Wednesday, May 25, 2016

AUTHOR INTERVIEW: Shari Schwarz author of Treasure at Lure Lake

1.     Tell me a about yourself. What got you started in writing?

I’m a mom of four boys, a former teacher-librarian and gymnastics coach. I’ve been writing stories since I was three (my mom still has those early tales of a lost baby cow and its mommy), so it’s been a natural progression throughout my life.



2.     How do you schedule your writing time? When do you write?

I have a busy household with all of my boys’ activities going on, so I literally write during all of the nooks and crannies in life when I have a bit of downtime. I also have some regular chunks of time every week when I know I can have concentrated time to write: when my four-year-old is in preschool and when I take my older boys to youth group.

3.     How and where do you write? Do you prefer a lap top or some other method of getting your words down?

I have been found writing while waiting in the school pickup line, while cooking dinner (though it doesn’t bode well for our meal if I do!) and during my boys’ sport practices. I write on my laptop most all of the time.

4.     What's your favorite part about writing? Your least favorite part about writing?

My favorite part about writing is the creative process of developing new characters, new worlds and new plots with twists and turns that catch even me off guard at times! My least favorite is what happens when you finish writing the first draft of a book and after the excitement wears off, you realize that the hard work of revising has yet to begin.

5.     How did you come up with your book idea? How long did it take you to write your book?


My book idea for TREASURE AT LURE LAKE came from my love of survival adventure books, from having had many vacations in the Rocky Mountains as a kid and from having four boys who keep me on my toes with their own adventures. The idea came out pretty quickly. From the moment I sat down to brainstorm TREASURE AT LURE LAKE, to the day I wrote “The End” on the first draft took me two months. But it took me over a year to revise and edit it.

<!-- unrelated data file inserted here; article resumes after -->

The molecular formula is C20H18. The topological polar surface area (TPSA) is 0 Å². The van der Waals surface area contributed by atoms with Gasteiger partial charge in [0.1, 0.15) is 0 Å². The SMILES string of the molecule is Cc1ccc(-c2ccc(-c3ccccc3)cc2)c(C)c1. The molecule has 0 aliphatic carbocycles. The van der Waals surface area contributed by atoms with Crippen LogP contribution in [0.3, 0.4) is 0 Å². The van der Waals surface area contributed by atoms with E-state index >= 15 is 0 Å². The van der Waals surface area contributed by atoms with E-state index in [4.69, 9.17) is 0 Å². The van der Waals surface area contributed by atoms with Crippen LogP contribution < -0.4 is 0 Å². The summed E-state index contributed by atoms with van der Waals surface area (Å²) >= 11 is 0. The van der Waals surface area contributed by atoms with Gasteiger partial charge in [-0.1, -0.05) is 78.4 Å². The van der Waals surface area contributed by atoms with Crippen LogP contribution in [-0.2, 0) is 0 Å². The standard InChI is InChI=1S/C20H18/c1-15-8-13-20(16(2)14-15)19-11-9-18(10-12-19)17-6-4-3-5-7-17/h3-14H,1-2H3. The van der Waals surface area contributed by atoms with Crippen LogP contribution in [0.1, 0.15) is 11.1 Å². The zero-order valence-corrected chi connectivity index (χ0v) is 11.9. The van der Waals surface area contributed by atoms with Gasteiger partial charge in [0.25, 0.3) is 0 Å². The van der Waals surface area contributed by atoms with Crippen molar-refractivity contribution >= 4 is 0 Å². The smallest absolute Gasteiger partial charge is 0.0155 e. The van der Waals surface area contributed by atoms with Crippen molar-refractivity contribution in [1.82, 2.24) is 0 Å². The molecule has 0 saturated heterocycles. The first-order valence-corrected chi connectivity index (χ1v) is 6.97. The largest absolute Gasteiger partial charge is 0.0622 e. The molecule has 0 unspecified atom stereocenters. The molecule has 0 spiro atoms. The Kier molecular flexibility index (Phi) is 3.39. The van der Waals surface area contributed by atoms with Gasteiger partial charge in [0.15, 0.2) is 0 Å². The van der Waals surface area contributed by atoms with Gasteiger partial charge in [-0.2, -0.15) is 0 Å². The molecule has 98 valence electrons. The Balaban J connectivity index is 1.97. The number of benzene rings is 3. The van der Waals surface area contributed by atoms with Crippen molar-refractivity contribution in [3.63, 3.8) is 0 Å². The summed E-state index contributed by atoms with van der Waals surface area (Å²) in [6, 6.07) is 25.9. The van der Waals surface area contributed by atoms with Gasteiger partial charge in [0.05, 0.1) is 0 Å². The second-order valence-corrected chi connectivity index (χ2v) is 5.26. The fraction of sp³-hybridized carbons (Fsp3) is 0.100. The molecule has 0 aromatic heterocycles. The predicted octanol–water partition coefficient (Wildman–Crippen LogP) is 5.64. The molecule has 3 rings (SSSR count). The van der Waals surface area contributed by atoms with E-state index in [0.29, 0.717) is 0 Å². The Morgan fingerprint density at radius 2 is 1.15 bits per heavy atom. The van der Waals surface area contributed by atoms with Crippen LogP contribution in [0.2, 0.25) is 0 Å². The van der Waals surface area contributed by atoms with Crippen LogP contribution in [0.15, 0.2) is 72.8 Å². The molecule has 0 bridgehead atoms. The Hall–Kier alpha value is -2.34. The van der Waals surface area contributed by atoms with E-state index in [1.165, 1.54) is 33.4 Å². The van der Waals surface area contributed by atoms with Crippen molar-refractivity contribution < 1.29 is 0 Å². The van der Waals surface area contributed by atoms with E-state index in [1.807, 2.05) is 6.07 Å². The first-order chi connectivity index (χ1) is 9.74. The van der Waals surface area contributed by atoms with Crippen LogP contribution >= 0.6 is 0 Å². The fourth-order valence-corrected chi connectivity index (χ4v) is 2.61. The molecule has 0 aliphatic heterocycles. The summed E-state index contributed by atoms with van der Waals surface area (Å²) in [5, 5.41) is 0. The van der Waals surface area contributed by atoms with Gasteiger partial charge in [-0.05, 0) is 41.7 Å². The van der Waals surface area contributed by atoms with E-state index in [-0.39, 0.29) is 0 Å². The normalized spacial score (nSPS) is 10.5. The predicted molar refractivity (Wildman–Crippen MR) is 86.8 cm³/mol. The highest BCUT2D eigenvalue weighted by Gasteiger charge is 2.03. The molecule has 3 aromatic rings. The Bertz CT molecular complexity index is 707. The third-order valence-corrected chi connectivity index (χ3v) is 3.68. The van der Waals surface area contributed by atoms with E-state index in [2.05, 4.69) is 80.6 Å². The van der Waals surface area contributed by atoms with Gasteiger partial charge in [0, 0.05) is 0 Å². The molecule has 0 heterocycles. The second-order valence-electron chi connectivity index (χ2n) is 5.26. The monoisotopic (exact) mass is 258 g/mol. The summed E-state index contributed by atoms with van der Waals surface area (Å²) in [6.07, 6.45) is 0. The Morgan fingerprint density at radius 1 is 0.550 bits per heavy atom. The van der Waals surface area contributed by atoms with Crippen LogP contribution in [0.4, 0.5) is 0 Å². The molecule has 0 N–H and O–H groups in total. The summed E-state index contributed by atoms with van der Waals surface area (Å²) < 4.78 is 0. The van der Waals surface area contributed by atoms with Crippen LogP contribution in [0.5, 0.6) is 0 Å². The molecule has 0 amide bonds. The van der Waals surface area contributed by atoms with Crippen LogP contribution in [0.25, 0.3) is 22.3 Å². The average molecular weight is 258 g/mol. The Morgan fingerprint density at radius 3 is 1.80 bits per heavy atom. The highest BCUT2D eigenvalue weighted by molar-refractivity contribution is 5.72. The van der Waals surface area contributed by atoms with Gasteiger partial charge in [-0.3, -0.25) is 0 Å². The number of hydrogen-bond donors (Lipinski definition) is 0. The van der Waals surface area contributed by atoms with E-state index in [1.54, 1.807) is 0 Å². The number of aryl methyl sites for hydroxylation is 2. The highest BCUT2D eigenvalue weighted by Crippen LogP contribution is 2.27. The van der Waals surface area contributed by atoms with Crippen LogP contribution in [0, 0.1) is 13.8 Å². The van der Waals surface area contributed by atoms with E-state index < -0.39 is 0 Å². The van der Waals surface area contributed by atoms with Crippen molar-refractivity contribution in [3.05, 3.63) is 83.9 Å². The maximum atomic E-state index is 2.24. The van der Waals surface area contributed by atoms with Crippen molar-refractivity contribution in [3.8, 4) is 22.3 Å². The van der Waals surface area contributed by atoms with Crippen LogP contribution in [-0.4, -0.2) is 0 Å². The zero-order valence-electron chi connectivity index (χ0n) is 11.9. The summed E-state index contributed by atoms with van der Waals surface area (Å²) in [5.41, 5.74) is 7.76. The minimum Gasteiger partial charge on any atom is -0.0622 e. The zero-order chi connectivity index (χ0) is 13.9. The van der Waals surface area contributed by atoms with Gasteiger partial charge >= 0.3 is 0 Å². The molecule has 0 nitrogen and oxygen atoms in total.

What types of marketing do you do to promote your writing?

This could be endless, but online I have focused on Twitter and Facebook, and a bit on Instagram, for my online promotion. I also have a blog where I promote my book. I hosted my own cover reveal with a Kindle Fire giveaway. That event ended up having a huge reach. I also had a book trailer made by three teenage boys. I’ve teamed up with a large debut group and we help promote each other. I’ve featured many of them on my blog as well.

In the real world, I have had bookmarks, stickers and postcards made. I’ve mailed the postcards out to local bookstores and libraries. I’ve also talked with local teachers and librarians and booksellers about doing author events. I had my book signing party at our local indie bookstore which ended up being a wonderful event and celebration.